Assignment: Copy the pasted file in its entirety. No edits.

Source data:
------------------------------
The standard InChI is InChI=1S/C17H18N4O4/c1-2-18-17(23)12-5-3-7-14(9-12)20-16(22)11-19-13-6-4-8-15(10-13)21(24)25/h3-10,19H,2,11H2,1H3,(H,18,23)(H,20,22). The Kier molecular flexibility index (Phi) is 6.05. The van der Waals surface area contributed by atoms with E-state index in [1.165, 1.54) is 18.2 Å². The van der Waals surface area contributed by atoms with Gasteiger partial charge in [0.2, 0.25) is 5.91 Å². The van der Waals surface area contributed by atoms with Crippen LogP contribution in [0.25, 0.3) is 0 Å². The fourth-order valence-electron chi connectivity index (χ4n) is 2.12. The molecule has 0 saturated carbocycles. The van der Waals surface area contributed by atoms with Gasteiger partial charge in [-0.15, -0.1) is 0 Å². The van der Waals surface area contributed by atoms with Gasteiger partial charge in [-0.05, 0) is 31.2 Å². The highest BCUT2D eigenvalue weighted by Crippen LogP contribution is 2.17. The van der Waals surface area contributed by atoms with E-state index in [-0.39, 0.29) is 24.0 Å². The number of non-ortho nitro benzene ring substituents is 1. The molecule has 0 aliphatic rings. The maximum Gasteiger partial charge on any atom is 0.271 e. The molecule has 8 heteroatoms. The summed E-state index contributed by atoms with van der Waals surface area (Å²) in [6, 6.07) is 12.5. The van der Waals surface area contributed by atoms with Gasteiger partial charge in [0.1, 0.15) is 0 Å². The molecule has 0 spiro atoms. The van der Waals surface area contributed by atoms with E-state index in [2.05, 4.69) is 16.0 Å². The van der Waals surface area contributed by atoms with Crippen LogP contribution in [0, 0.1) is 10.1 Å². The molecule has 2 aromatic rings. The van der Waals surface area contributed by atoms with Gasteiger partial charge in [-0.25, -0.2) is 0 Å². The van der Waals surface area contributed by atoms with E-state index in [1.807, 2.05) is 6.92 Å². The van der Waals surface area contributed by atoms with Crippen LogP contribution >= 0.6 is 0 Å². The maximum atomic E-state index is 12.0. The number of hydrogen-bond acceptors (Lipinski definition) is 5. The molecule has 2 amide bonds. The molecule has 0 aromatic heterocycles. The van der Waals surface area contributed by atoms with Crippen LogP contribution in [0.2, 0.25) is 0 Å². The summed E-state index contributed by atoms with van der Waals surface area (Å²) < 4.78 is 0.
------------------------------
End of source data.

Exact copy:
The standard InChI is InChI=1S/C17H18N4O4/c1-2-18-17(23)12-5-3-7-14(9-12)20-16(22)11-19-13-6-4-8-15(10-13)21(24)25/h3-10,19H,2,11H2,1H3,(H,18,23)(H,20,22). The Kier molecular flexibility index (Phi) is 6.05. The van der Waals surface area contributed by atoms with E-state index in [1.165, 1.54) is 18.2 Å². The van der Waals surface area contributed by atoms with Gasteiger partial charge in [0.2, 0.25) is 5.91 Å². The van der Waals surface area contributed by atoms with Crippen LogP contribution in [0.25, 0.3) is 0 Å². The fourth-order valence-electron chi connectivity index (χ4n) is 2.12. The molecule has 0 saturated carbocycles. The van der Waals surface area contributed by atoms with Gasteiger partial charge in [-0.15, -0.1) is 0 Å². The van der Waals surface area contributed by atoms with Gasteiger partial charge in [-0.05, 0) is 31.2 Å². The highest BCUT2D eigenvalue weighted by Crippen LogP contribution is 2.17. The van der Waals surface area contributed by atoms with E-state index in [-0.39, 0.29) is 24.0 Å². The number of non-ortho nitro benzene ring substituents is 1. The molecule has 0 aliphatic rings. The maximum Gasteiger partial charge on any atom is 0.271 e. The molecule has 8 heteroatoms. The summed E-state index contributed by atoms with van der Waals surface area (Å²) in [6, 6.07) is 12.5. The van der Waals surface area contributed by atoms with Gasteiger partial charge in [0.1, 0.15) is 0 Å². The molecule has 0 spiro atoms. The van der Waals surface area contributed by atoms with E-state index in [2.05, 4.69) is 16.0 Å². The van der Waals surface area contributed by atoms with Crippen LogP contribution in [0, 0.1) is 10.1 Å². The molecule has 2 aromatic rings. The van der Waals surface area contributed by atoms with Gasteiger partial charge in [-0.25, -0.2) is 0 Å². The van der Waals surface area contributed by atoms with E-state index in [1.807, 2.05) is 6.92 Å². The van der Waals surface area contributed by atoms with Crippen LogP contribution >= 0.6 is 0 Å². The maximum atomic E-state index is 12.0. The number of hydrogen-bond acceptors (Lipinski definition) is 5. The molecule has 2 amide bonds. The molecule has 0 aromatic heterocycles. The van der Waals surface area contributed by atoms with Crippen LogP contribution in [0.2, 0.25) is 0 Å². The summed E-state index contributed by atoms with van der Waals surface area (Å²) < 4.78 is 0.